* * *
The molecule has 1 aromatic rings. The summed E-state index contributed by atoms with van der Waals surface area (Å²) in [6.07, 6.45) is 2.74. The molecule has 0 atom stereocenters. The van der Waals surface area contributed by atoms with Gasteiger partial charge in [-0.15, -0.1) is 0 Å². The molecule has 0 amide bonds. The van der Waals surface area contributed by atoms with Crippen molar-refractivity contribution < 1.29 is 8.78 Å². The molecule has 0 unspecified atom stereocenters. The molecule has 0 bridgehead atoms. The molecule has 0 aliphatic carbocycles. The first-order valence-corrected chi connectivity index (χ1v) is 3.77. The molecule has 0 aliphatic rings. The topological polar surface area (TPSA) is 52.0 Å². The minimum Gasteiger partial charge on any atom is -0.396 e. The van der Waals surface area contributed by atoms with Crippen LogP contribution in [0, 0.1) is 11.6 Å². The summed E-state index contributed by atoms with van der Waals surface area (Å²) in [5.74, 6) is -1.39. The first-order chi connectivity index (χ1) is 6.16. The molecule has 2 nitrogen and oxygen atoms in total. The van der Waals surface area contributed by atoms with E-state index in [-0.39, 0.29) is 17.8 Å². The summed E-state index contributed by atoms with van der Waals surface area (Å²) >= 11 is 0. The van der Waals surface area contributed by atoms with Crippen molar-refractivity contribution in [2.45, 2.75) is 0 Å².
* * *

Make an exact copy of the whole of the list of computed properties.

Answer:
The molecule has 1 aromatic rings. The summed E-state index contributed by atoms with van der Waals surface area (Å²) in [6.07, 6.45) is 2.74. The molecule has 0 atom stereocenters. The van der Waals surface area contributed by atoms with Gasteiger partial charge in [-0.15, -0.1) is 0 Å². The molecule has 0 amide bonds. The van der Waals surface area contributed by atoms with Crippen molar-refractivity contribution < 1.29 is 8.78 Å². The molecule has 0 unspecified atom stereocenters. The molecule has 0 bridgehead atoms. The molecule has 0 aliphatic carbocycles. The first-order valence-corrected chi connectivity index (χ1v) is 3.77. The molecule has 0 aliphatic rings. The topological polar surface area (TPSA) is 52.0 Å². The minimum Gasteiger partial charge on any atom is -0.396 e. The van der Waals surface area contributed by atoms with Crippen LogP contribution in [0, 0.1) is 11.6 Å². The summed E-state index contributed by atoms with van der Waals surface area (Å²) in [5.74, 6) is -1.39. The first-order chi connectivity index (χ1) is 6.16. The molecule has 2 nitrogen and oxygen atoms in total. The van der Waals surface area contributed by atoms with E-state index in [-0.39, 0.29) is 17.8 Å². The summed E-state index contributed by atoms with van der Waals surface area (Å²) >= 11 is 0. The van der Waals surface area contributed by atoms with Crippen molar-refractivity contribution in [2.45, 2.75) is 0 Å².